|Publication number||US3991631 A|
|Application number||US 05/610,314|
|Publication date||Nov 16, 1976|
|Filing date||Sep 4, 1975|
|Priority date||Sep 4, 1975|
|Publication number||05610314, 610314, US 3991631 A, US 3991631A, US-A-3991631, US3991631 A, US3991631A|
|Inventors||J. Lehman Kapp|
|Original Assignee||Kapp J Lehman|
|Export Citation||BiBTeX, EndNote, RefMan|
|Patent Citations (6), Referenced by (7), Classifications (4)|
|External Links: USPTO, USPTO Assignment, Espacenet|
This invention is directed to a woven endless belt of a spliceless and Mobius strip construction for providing increased surface and edge wear potential.
In many manufacturing and material handling operations, endless belts are utilized by being suspended over and around pulleys, rolls or the like and driven in various ways for performing desired operations. These belts have, for the most part, been constructed of a narrow fabric strip which is spliced or joined at its ends to form a continuous or endless belt. These belts are often subjected to concentrated wear on their outside surfaces or along either a righthand or lefthand edge due to friction or other wear factors concentrated therealong. Also, these belts are often subjected to unusual wear and failure at the splice or joint of the ends of the belt.
The problem of wear at the splice of the ends of the belt to form an endless belt has been combatted by the weaving of endless belts of a spliceless construction. Examples of such spliceless, endless, woven belts are set forth in U.S. Pat. Nos. 1,281,723; 2,672,168 and 2,672,169.
While these woven endless belts of spliceless constructions overcame problems of unusual wear and failure at the splice of the endless belts, these belts were still subjected to the surface and edge wear and, necessarily, had to be replaced in the manufacturing, material handling or other operations in which they were utilized at regular intervals.
Accordingly, it is the object of this invention to provide an improved endless belt construction which has an increased surface and edge wear potential and which eliminates a splice therein and overcomes wear at the splice of the belt.
By this invention, it has been found that the above object may be accomplished by providing an endless belt suitable for being rotated during use in various manufacturing and material handling operations and the like and which is characterized by a construction having an increased surface and edge wear potential, as follows. The belt comprises a woven endless fabric strip of predetermined width and length and defining opposing outside and inside surfaces and lefthand and righthand edges and which is of a (1) spliceless and (2) Mobius strip construction having a 180° turn in the surfaces thereof for providing in effect one spliceless continuous surface and one spliceless continuous edge of twice the predetermined length of the belt during rotation thereof by the inside surface reversing and becoming the outside surface and the lefthand edge reversing and becoming the righthand edge during each complete revolution of the belt.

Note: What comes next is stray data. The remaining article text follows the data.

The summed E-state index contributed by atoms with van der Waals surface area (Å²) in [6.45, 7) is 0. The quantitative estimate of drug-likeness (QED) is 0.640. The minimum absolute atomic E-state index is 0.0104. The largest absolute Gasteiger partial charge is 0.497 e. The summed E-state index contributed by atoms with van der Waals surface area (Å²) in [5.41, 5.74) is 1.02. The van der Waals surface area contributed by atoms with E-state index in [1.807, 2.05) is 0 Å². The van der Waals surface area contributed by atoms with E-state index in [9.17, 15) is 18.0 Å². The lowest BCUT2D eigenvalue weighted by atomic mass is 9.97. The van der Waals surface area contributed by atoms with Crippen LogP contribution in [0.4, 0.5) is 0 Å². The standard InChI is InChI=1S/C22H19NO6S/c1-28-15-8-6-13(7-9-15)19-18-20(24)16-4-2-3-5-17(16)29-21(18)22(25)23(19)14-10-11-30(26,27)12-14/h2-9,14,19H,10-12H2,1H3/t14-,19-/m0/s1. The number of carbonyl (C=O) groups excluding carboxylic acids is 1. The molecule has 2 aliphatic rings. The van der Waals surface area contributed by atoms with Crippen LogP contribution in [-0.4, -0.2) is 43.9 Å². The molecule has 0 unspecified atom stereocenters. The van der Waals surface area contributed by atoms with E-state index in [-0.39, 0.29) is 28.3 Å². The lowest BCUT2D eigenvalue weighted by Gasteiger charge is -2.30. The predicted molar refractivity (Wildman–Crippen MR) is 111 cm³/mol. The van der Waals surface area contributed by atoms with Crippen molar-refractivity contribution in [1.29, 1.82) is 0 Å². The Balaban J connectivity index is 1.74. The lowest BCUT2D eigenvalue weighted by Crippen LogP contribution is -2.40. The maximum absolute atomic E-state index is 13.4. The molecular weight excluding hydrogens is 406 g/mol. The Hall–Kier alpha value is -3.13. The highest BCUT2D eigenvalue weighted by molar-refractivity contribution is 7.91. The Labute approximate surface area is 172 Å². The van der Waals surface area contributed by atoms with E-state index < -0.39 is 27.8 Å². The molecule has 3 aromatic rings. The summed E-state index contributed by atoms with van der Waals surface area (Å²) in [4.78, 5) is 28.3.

A "Mobius strip", named after the German astronomer and geometer August Ferdinand Mobius (1790-1868), has fascinated mathematicians and parlor magicians for years. The Mobius strip is generally defined as a surface with only one side and one edge, made by placing a twist of 180° in a long rectangular strip and then securing the ends of the strip together.
This Mobius strip principle has been utilized or proposed for various applications including the formation of an endless belt or the like, as shown for example in U.S. Pat. Nos. 1,442,682; 2,479,929; 2,784,834 and 3,302,795. However, these previously proposed, Mobius strip, belts were all of the type which were spliced to make the belt endless and, therefore, retained the undesirable characteristic of having a splice or point of joinder in the endless belt which is subject to surface and edge wear.
A woven endless belt of both a (1) spliceless and (2) Mobius strip construction has not heretofore been proposed to applicant's knowledge.
Some of the objects and advantages of this invention having been set forth, other objects and advantages will appear as the description proceeds, when taken in conjunction with the accompanying drawings, in which: